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Progressive Rock CD Reviews

Pavlov's Dog

Prodigal Dreamer

Review by Gary Hill

This new album from Pavlov's Dog comes about eight years after the last one. This is most often folk prog, but there are other genre represented here and there throughout. If you like bands like Procol Harum and The Strawbs you should definitely give this a try (assuming you've not heard these guys before). Their sound lands somewhere in the vicinity of those acts. That said, this is also unique. Also, given how British this act sounds, it's hard to believe that they hail from Saint Louis, Missouri, but they do.

This review is available in book format (hardcover and paperback) in Music Street Journal: 2019  Volume 3 at lulu.com/strangesound.

Track by Track Review
Paris

Piano and classical music instrumentation opens this cut. The vocals come in over the top in a decidedly British way. The cut is more classical than the comparison would convey, but in some ways this feels like a cross between David Bowie and The Strawbs. It has a good balance between mellower and more powered up sections. Some of the lyrics on this reference "Peter Pan." The female vocals later and other elements really add to the mix.

Hard Times
Much more of a traditional progressive rock structure is at the heart of this cut. That said, there is plenty of jazz also built into this killer number.
Winterblue
More of a folk music inspired sound is at the heart of this piece. The Strawbs is a valid reference point here. As this powers up further down the road, I really love the violin that drives the melodic elements of the piece.
Thrill of It All
As this powers into being there are some definite reggae elements at its heart. The cut works forward from there as sort of a hybrid of reggae and folk prog. There is a powerhouse jam that makes up the later half of the tune.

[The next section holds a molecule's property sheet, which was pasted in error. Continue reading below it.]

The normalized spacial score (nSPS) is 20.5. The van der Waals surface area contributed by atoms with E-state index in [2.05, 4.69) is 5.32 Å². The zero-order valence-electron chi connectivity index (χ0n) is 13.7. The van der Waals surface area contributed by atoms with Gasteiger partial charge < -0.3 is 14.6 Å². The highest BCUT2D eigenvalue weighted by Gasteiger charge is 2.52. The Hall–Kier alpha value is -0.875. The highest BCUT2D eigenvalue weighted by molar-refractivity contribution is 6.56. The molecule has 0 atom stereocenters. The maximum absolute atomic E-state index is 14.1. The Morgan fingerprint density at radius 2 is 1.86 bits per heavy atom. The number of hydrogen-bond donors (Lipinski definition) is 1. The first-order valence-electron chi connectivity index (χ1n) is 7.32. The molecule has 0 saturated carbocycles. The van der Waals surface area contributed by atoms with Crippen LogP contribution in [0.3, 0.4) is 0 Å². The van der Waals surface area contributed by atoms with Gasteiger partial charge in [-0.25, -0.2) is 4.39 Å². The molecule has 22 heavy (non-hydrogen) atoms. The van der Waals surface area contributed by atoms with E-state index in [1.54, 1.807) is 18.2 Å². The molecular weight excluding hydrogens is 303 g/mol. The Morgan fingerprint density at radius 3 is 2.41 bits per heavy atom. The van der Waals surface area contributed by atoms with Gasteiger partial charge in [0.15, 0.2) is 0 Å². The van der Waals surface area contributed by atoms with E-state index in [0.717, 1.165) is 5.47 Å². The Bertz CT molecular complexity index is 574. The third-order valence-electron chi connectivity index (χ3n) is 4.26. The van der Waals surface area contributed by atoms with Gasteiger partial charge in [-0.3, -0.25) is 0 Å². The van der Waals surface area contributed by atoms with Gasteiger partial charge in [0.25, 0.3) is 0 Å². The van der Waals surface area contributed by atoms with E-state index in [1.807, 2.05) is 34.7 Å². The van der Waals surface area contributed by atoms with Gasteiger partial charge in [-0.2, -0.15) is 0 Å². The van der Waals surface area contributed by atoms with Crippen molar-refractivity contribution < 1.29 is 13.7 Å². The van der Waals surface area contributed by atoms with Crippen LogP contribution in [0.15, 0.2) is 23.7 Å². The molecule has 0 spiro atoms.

Easter Day
The vocals at the start of this track are more traditional ones. The cut has leanings toward country music, along with the folk prog stylings. This is so powerful, feeling a lot like something that would have been on the radio in the early 1970s.
Hurting Kind
There are still country rock elements at play here. Beyond that this is more of the folk prog that we've heard throughout. This song is evocative and powerful. In  fact, it's one of the highlights of the set.
Aria
A rather martial drum beat with symphonic instruments over the top opens this. It moves out from there to a Celtic folk prog styled arrangement for the entrance of the vocals. This cut evolves organically from there, becoming another potent folk prog cut. The drum returns at the end by itself.
Waterlow
I like the energetic folk prog sound of this number. It's more upbeat. There is some great violin dancing around the arrangement. This tune has some potent music in the mix overall, too.
Suzanne
A dramatic number, this makes me think of Mott the Hoople a bit. It's a balladic cut, but a powerful one at that. I dig the guitar solo on this quite a bit.
Crying Forever
A bluesy rocker, this features female vocals. This isn't really a proggy tune, but is both a solid bit of a variety and a lot of fun.
Being in Love
We're back into the expected folk prog stuff. This has some psychedelia and more in the mix. It's a solid tune, but a bit samey.
Shaking Me Down
This has a real folk rock style to it. Sure, it's given a bit of a prog edge, but overall it's more like something Bob Dylan might have done. The organ lends to the retro texture.
The Winds Wild Early
I dig the cool dreamy rocking sound of this cut. As this grows outward near the end there are some killer bass sounds. The whole song builds well and serves as a great closer.
 
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